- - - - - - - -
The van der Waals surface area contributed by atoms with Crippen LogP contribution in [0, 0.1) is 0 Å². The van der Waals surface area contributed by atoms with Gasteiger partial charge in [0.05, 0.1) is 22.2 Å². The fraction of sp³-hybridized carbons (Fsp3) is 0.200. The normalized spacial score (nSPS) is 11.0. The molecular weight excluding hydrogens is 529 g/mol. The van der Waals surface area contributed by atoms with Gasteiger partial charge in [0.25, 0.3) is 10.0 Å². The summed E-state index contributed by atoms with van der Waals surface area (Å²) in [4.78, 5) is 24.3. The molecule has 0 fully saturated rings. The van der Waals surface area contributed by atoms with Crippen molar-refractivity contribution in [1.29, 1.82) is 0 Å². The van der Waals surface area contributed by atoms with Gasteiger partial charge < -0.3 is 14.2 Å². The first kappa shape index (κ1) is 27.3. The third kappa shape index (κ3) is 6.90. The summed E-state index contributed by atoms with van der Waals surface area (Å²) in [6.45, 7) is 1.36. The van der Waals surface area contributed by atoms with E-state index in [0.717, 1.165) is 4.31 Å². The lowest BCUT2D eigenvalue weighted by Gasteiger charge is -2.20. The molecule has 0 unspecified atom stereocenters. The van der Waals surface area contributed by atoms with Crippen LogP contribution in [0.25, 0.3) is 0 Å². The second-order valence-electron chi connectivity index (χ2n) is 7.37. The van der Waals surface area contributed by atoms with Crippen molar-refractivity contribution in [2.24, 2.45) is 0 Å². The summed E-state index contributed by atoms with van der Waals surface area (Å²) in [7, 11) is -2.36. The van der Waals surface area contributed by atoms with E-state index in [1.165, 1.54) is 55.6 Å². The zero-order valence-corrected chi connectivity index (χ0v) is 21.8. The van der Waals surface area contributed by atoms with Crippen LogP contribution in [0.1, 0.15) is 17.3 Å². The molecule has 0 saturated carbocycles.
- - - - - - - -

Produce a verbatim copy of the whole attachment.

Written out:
The van der Waals surface area contributed by atoms with Crippen LogP contribution in [0, 0.1) is 0 Å². The van der Waals surface area contributed by atoms with Gasteiger partial charge in [0.05, 0.1) is 22.2 Å². The fraction of sp³-hybridized carbons (Fsp3) is 0.200. The normalized spacial score (nSPS) is 11.0. The molecular weight excluding hydrogens is 529 g/mol. The van der Waals surface area contributed by atoms with Gasteiger partial charge in [0.25, 0.3) is 10.0 Å². The summed E-state index contributed by atoms with van der Waals surface area (Å²) in [4.78, 5) is 24.3. The molecule has 0 fully saturated rings. The van der Waals surface area contributed by atoms with Crippen molar-refractivity contribution in [1.29, 1.82) is 0 Å². The van der Waals surface area contributed by atoms with Gasteiger partial charge < -0.3 is 14.2 Å². The first kappa shape index (κ1) is 27.3. The third kappa shape index (κ3) is 6.90. The summed E-state index contributed by atoms with van der Waals surface area (Å²) in [6.45, 7) is 1.36. The van der Waals surface area contributed by atoms with E-state index in [0.717, 1.165) is 4.31 Å². The lowest BCUT2D eigenvalue weighted by Gasteiger charge is -2.20. The molecule has 0 unspecified atom stereocenters. The van der Waals surface area contributed by atoms with Crippen LogP contribution in [0.25, 0.3) is 0 Å². The second-order valence-electron chi connectivity index (χ2n) is 7.37. The van der Waals surface area contributed by atoms with Crippen molar-refractivity contribution in [2.24, 2.45) is 0 Å². The summed E-state index contributed by atoms with van der Waals surface area (Å²) in [7, 11) is -2.36. The van der Waals surface area contributed by atoms with E-state index in [1.165, 1.54) is 55.6 Å². The zero-order valence-corrected chi connectivity index (χ0v) is 21.8. The van der Waals surface area contributed by atoms with Crippen LogP contribution in [0.1, 0.15) is 17.3 Å². The molecule has 0 saturated carbocycles.